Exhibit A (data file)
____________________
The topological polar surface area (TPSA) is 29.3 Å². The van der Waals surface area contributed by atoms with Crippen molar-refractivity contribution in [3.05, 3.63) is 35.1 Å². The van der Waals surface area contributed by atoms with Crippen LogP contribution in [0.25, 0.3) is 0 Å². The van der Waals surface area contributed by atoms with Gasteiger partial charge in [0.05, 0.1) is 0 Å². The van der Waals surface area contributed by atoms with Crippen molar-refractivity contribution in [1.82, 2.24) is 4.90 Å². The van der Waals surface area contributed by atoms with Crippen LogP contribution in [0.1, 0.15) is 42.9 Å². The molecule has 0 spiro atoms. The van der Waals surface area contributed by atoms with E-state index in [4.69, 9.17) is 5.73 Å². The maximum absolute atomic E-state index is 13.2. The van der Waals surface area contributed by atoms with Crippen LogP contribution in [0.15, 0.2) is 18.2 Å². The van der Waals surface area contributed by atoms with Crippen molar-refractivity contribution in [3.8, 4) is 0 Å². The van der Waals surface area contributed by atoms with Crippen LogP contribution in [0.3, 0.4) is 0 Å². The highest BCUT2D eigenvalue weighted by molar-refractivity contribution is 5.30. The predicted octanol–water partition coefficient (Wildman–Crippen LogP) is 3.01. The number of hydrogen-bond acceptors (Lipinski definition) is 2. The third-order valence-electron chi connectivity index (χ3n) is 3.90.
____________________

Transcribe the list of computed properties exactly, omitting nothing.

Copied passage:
The topological polar surface area (TPSA) is 29.3 Å². The van der Waals surface area contributed by atoms with Crippen molar-refractivity contribution in [3.05, 3.63) is 35.1 Å². The van der Waals surface area contributed by atoms with Crippen LogP contribution in [0.25, 0.3) is 0 Å². The van der Waals surface area contributed by atoms with Gasteiger partial charge in [0.05, 0.1) is 0 Å². The van der Waals surface area contributed by atoms with Crippen molar-refractivity contribution in [1.82, 2.24) is 4.90 Å². The van der Waals surface area contributed by atoms with Crippen LogP contribution in [0.1, 0.15) is 42.9 Å². The molecule has 0 spiro atoms. The van der Waals surface area contributed by atoms with E-state index in [4.69, 9.17) is 5.73 Å². The maximum absolute atomic E-state index is 13.2. The van der Waals surface area contributed by atoms with Crippen LogP contribution in [0.15, 0.2) is 18.2 Å². The van der Waals surface area contributed by atoms with Crippen molar-refractivity contribution in [3.8, 4) is 0 Å². The van der Waals surface area contributed by atoms with Crippen LogP contribution in [0.3, 0.4) is 0 Å². The highest BCUT2D eigenvalue weighted by molar-refractivity contribution is 5.30. The predicted octanol–water partition coefficient (Wildman–Crippen LogP) is 3.01. The number of hydrogen-bond acceptors (Lipinski definition) is 2. The third-order valence-electron chi connectivity index (χ3n) is 3.90.